The Court awarded Mr. Nadeau his lost wages which totaled $11,223. The Court also awarded Mr. Nadeau $20,000 in compensatory damages for the stress and hardship he suffered as a result of the unlawful termination. Last, the Court awarded Mr. Nadeau $50,000 in punitive damages. Punitive damages are awarded to punish an employer-defendant when the evidence reflects that they knowingly or recklessly violated an employee’s protected rights. In its judgment, the Court noted the egregious nature of the Defendant’s conduct of repeatedly disregarding the law and the fact that the amount of compensatory damages was inadequate to punish the Defendant. The Court also noted that the award of punitive damages was designed to both to punish the Defendant and to deter or prevent other employers from similar conduct in the future. Mr. Nadeau is represented by Chad Hansen and Ryan McClure of the Employee Rights Group.

Published on:

It is not uncommon for an employee experiencing whistleblower retaliation or discrimination to audio record the employer’s managers, supervisors, and co-workers for later use in a lawsuit against the employer. Employers will naturally request those recordings during the discovery process. Fortunately, Maine courts have long recognized that an employee may obtain a court order allowing the employee to withhold audio recordings of employer witnesses until after the employee’s counsel has taken the deposition of the recorded employer witness. This is known as the Manske Order, based on the case of Manske v. UPS Cartage Services, Inc., 789 F. Supp. 2d 213, 214 (D. Me. 2011). The benefit of a Manske Order is that it acts as a truth serum to unscrupulous employer witnesses that may try to tailor testimony to avoid liability.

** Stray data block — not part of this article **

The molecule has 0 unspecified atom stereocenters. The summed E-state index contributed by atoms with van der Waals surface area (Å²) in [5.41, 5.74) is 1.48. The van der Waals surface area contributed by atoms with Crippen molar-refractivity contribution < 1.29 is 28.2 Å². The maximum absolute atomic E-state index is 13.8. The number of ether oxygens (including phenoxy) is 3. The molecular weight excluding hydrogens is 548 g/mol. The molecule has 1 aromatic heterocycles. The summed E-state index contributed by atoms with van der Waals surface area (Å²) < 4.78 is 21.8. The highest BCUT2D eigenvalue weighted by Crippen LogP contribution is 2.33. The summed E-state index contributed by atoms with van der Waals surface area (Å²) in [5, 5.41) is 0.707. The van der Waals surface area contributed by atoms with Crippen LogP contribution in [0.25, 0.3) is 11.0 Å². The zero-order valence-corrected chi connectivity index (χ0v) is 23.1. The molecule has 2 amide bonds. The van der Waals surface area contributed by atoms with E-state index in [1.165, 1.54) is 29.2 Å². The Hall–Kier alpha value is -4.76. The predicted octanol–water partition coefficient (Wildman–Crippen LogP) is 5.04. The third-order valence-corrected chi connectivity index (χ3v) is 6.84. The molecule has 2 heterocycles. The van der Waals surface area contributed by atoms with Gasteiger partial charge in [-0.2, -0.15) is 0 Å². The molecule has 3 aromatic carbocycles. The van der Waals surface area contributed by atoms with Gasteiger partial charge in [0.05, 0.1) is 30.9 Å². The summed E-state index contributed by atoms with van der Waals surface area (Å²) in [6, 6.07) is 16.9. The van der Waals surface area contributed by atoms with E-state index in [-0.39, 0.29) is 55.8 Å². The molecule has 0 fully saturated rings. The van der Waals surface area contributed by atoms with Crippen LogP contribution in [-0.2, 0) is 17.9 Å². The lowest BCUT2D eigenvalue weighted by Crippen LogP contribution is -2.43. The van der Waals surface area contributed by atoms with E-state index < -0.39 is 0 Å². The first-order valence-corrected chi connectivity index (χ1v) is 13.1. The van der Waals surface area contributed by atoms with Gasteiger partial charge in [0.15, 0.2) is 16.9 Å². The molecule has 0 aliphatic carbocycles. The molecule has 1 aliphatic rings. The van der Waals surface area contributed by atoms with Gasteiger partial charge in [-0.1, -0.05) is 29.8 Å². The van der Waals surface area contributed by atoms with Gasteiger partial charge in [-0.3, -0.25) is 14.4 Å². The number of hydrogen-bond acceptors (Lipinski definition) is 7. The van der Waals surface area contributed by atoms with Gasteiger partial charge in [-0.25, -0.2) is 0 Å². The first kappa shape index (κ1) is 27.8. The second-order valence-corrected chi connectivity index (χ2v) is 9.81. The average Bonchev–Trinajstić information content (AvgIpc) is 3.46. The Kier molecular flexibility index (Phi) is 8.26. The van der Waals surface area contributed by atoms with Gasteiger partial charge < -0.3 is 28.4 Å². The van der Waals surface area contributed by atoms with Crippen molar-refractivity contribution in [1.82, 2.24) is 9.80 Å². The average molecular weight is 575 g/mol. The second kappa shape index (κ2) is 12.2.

But, can an employer withhold an employee’s handwritten notes until after the employer’s counsel has taken the employee’s deposition?

According to the Federal District Court, District of Maine, no, an employer may not obtain a Manske Order allowing it to withhold an employee’s handwritten notes until after the employee’s deposition.

Published on:

Can an employer waive the statutory limitation on liability provisions of the American with Disabilities Act (ADA) and Maine Human Rights Act (MHRA) which limits the amount an employee can recover in a lawsuit for disability discrimination?  Put more simply, can a damages cap be waived?

The Federal District Court, District of Maine answered that question in the affirmative. Damages caps can be waived if the employer fails to plead them as an affirmative defense.